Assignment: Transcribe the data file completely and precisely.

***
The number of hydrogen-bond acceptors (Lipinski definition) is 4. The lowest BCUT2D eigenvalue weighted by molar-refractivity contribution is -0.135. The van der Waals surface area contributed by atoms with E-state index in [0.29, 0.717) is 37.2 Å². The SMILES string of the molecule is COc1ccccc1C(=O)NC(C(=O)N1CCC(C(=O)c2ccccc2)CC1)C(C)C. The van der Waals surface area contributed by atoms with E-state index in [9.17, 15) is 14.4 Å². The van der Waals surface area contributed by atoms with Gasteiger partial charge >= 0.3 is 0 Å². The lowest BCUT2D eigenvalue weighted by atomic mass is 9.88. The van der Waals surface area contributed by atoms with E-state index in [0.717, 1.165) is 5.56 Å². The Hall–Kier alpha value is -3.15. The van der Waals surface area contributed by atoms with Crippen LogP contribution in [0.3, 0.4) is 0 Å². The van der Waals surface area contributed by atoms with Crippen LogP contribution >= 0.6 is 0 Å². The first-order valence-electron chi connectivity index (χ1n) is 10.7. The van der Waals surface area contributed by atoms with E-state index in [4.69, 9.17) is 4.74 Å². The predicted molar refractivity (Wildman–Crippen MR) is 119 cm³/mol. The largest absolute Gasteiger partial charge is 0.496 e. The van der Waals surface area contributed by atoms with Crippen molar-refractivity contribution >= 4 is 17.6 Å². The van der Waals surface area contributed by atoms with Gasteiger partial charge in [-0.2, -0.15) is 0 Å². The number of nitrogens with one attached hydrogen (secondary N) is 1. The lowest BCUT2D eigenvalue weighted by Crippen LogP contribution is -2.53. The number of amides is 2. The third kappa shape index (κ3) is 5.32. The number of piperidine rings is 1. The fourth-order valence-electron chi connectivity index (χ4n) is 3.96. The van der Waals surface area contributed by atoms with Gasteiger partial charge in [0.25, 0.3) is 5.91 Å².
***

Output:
The number of hydrogen-bond acceptors (Lipinski definition) is 4. The lowest BCUT2D eigenvalue weighted by molar-refractivity contribution is -0.135. The van der Waals surface area contributed by atoms with E-state index in [0.29, 0.717) is 37.2 Å². The SMILES string of the molecule is COc1ccccc1C(=O)NC(C(=O)N1CCC(C(=O)c2ccccc2)CC1)C(C)C. The van der Waals surface area contributed by atoms with E-state index in [9.17, 15) is 14.4 Å². The van der Waals surface area contributed by atoms with Gasteiger partial charge >= 0.3 is 0 Å². The lowest BCUT2D eigenvalue weighted by atomic mass is 9.88. The van der Waals surface area contributed by atoms with E-state index in [0.717, 1.165) is 5.56 Å². The Hall–Kier alpha value is -3.15. The van der Waals surface area contributed by atoms with Crippen LogP contribution in [0.3, 0.4) is 0 Å². The van der Waals surface area contributed by atoms with Crippen LogP contribution >= 0.6 is 0 Å². The first-order valence-electron chi connectivity index (χ1n) is 10.7. The van der Waals surface area contributed by atoms with E-state index in [4.69, 9.17) is 4.74 Å². The predicted molar refractivity (Wildman–Crippen MR) is 119 cm³/mol. The largest absolute Gasteiger partial charge is 0.496 e. The van der Waals surface area contributed by atoms with Crippen molar-refractivity contribution >= 4 is 17.6 Å². The van der Waals surface area contributed by atoms with Gasteiger partial charge in [-0.2, -0.15) is 0 Å². The number of nitrogens with one attached hydrogen (secondary N) is 1. The lowest BCUT2D eigenvalue weighted by Crippen LogP contribution is -2.53. The number of amides is 2. The third kappa shape index (κ3) is 5.32. The number of piperidine rings is 1. The fourth-order valence-electron chi connectivity index (χ4n) is 3.96. The van der Waals surface area contributed by atoms with Gasteiger partial charge in [0.25, 0.3) is 5.91 Å².